Opportunity cost With so much money tied up in a big illiquid investment and a healthy set of monthly and yearly bills – mortgage, insurance, property taxes, homeowners’ association, etc. – homeowners simply don’t have nearly as much money available in a pinch as non-homeowners in a similar situation have.
Your money is much more liquid if you rent because you can invest in other things with much higher liquidity, such as the stock market. It’s much easier to just tap out a stock investment if a great opportunity comes along than to utilize your home in that way.
Poor investment diversity (unless you are rich) Since a lot of your net worth is tied up in your home, your money isn’t well-diversified. A healthy portion of your net worth isn’t just tied up in real estate, it’s tied up in a single piece of real estate in a single location. That’s very poor investment diversity. If your local neighborhood degrades or there’s a natural disaster, your investment just fell through the floor, and because you weren’t diversified, your whole net worth just fell through the floor. Renting allows you to be far more diverse in your investments.
This doesn’t apply if you’re incredibly wealthy and your home represents only a fraction of your net worth. Of course, if you’re in that situation, you’re in a different league of investment advice altogether.
Possession encouragement If you own a home, you suddenly have a lot more room for stuff, which you’re likely to then spend money on. You have many more rooms to fill with stuff now, after all. Not only does this cause you to spend your money on stuff, it’s also going to mean much higher moving costs should you ever need to move. On the other hand, when you rent, you generally have a bit less room (so there’s less space to accumulate possessions), but not so little that you miss out on important possessions.
Homes Devour Opportunities
The second argument that he uses to oppose home ownership is that they devour opportunities. Home ownership makes demands on your time, energy, and flexibility that forces you to miss out on lots of opportunities.
Maintenance time You have to spend time maintaining your home, something that you leave to the owners when you rent. Tasks like changing furnace filters, mowing the yard, and so on are all left to the property owners in most rental situations.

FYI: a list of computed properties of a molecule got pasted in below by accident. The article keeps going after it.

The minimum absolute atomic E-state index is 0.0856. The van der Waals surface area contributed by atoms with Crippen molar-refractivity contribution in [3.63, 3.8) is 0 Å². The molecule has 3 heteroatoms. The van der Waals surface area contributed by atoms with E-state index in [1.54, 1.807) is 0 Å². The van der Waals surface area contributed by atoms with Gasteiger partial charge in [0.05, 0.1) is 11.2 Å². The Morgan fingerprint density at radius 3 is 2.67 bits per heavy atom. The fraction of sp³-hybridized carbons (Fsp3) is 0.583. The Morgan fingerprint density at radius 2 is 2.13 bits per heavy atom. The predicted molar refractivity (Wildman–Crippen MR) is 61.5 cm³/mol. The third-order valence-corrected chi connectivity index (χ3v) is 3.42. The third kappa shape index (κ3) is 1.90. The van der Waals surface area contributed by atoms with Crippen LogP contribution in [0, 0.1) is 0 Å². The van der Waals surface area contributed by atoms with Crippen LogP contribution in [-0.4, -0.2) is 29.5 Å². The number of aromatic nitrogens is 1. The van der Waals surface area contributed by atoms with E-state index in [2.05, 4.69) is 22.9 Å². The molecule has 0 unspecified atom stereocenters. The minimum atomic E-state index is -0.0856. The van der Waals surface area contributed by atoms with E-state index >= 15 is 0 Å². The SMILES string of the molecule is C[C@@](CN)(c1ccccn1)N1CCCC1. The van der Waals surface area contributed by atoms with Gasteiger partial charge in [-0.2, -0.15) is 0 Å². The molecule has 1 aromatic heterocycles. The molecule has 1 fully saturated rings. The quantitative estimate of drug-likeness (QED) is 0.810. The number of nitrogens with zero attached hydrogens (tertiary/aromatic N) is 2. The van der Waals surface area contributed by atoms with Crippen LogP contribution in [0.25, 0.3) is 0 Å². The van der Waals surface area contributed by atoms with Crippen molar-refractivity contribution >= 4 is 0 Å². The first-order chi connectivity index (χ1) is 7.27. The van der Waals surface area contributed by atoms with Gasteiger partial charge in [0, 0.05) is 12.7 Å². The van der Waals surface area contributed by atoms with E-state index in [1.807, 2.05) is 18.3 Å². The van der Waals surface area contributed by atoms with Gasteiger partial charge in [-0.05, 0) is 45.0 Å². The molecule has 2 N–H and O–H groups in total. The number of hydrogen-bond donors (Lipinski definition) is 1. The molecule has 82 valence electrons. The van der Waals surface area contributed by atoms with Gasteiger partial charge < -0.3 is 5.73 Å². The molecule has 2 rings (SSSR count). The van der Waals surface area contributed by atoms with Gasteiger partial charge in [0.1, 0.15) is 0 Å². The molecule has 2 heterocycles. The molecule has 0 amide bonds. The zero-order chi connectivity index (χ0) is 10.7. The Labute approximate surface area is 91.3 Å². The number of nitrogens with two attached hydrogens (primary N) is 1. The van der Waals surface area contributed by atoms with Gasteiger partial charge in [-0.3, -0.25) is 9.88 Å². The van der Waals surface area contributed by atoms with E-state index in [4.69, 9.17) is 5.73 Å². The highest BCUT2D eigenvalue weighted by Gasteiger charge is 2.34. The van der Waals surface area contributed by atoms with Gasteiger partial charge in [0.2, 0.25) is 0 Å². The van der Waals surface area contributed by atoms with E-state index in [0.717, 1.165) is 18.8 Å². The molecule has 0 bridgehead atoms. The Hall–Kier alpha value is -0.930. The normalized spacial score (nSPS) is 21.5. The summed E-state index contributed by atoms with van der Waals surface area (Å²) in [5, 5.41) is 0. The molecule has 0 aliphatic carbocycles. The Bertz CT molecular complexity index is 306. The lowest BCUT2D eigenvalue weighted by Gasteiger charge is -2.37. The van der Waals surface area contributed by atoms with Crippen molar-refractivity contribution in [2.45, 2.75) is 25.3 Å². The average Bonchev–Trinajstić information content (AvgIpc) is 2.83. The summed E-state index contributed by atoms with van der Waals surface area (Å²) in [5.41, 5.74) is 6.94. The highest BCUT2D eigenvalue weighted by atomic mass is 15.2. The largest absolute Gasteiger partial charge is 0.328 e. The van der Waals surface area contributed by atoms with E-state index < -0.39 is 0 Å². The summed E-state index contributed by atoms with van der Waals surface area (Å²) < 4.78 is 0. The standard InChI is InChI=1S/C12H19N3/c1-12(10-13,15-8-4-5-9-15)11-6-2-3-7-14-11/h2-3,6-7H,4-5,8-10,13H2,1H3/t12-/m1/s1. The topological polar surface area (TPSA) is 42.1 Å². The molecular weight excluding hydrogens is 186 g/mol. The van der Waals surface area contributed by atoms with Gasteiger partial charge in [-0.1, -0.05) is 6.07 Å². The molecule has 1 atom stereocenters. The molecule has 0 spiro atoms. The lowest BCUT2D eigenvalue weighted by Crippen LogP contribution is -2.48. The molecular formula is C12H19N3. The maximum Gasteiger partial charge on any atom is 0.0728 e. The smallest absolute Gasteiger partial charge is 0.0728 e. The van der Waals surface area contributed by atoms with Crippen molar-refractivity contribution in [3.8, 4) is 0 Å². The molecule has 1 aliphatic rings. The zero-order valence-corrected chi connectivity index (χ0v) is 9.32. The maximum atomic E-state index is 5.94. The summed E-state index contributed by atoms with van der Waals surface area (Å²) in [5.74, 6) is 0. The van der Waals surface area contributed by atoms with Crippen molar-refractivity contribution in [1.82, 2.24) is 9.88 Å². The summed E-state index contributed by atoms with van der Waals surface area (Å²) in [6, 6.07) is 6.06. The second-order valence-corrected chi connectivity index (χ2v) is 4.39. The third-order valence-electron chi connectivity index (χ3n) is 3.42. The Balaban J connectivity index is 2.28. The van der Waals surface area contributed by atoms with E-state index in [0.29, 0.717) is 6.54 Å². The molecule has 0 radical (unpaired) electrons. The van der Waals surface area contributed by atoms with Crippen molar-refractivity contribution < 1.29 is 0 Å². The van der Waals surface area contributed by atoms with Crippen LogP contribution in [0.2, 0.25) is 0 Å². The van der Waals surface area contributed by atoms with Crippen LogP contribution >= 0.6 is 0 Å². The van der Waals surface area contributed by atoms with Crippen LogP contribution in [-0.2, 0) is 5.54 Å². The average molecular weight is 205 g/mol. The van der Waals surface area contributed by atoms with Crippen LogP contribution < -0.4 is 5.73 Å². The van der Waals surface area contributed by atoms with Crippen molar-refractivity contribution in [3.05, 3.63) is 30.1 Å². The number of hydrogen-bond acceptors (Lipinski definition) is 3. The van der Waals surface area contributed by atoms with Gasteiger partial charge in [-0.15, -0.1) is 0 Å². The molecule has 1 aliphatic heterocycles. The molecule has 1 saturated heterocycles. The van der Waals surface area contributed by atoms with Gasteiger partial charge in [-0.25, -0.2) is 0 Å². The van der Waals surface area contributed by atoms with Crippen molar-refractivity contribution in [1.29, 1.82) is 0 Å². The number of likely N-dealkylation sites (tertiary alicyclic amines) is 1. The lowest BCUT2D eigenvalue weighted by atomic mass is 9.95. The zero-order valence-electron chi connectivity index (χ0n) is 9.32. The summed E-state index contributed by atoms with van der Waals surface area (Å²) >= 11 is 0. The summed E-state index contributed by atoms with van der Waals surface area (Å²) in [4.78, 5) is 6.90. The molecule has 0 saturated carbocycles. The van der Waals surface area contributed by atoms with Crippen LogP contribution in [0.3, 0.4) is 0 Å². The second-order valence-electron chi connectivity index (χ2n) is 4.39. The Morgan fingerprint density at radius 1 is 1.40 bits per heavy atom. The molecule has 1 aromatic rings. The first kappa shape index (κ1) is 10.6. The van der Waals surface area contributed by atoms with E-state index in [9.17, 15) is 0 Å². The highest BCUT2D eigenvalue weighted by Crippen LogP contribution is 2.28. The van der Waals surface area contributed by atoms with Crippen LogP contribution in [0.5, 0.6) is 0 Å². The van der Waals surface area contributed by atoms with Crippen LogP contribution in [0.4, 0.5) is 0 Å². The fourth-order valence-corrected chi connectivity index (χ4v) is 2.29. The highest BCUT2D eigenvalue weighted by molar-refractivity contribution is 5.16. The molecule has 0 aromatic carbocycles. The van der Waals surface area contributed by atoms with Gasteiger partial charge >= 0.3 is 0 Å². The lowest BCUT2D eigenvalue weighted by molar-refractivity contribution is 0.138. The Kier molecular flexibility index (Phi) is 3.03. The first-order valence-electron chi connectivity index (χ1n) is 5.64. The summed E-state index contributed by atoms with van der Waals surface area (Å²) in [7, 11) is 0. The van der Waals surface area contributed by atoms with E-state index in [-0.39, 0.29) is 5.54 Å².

If I totaled up all of the maintenance time spent on our home each year that goes beyond what I would need to do in an apartment, it would be well into the mid-three figures in terms of hour count. That’s literally weeks of time spent on things like mowing the yard, cleaning out gutters, replacing filters, repainting, fixing cabinets, and so on.
Stress Home maintenance and upkeep issues can be really stressful. There’s nothing like the sinking feeling of watching your basement flood and knowing that a ton of property value and expense is piling up. With a rental property, you just move your stuff out of the way and move on with life. Plus, there’s the ongoing worry that arises from any element of your home that may need repair in the near future. With a rental, you just call the landlord.
For example, in 2005, our apartment flooded. We simply picked up our possessions off of the floor and someone else took care of the whole problem for us with no additional cost. When it was done, we put our possessions back in place. It took perhaps half an hour of effort and very little stress once the initial shock wore off.
In 2010, we had some minor flooding in our basement. We spent hours running fans, diagnosing the root problem, figuring out what we needed to do to fix it, and so on. It wound up involving examination of city water drainage plans and, eventually, legal action. This gobbled down many hours of our time and added a ton of stress to our lives.
Possession accumulation Along with the expense of having more possessions, you also have to deal with all of those possessions once they’re in your home. It’s easy to move from an apartment where most of your possessions can fit into a car or a small moving van.
With a large home, your possessions will likely fill up a large rental truck or you’ll be dealing with selling off or giving away a lot of possessions. Remember, the more space you have, the more likely you are to find endlessly creative ways to fill it.
Stuck in place If you own a home, it’s a lot harder to just pack up and move across the country due to opportunity. Not only do you have more possessions, you also have to deal with unloading the house that you have, plus you have a lot of resources tied up in that house which may hinder your ability to move. The same is true with the flexibility needed to start a business or something else along those lines. The time needs plus the money needs of a home become an albatross around your neck.
On the other hand, if you just live in a rental situation, you can just walk away at the end of the lease, change your address in a few necessary places, and find a new place to live. You can sometimes do this in the middle of a lease depending on your agreement. It’s far easier than dealing with moving on from a home.
So, Why Own a Home At All?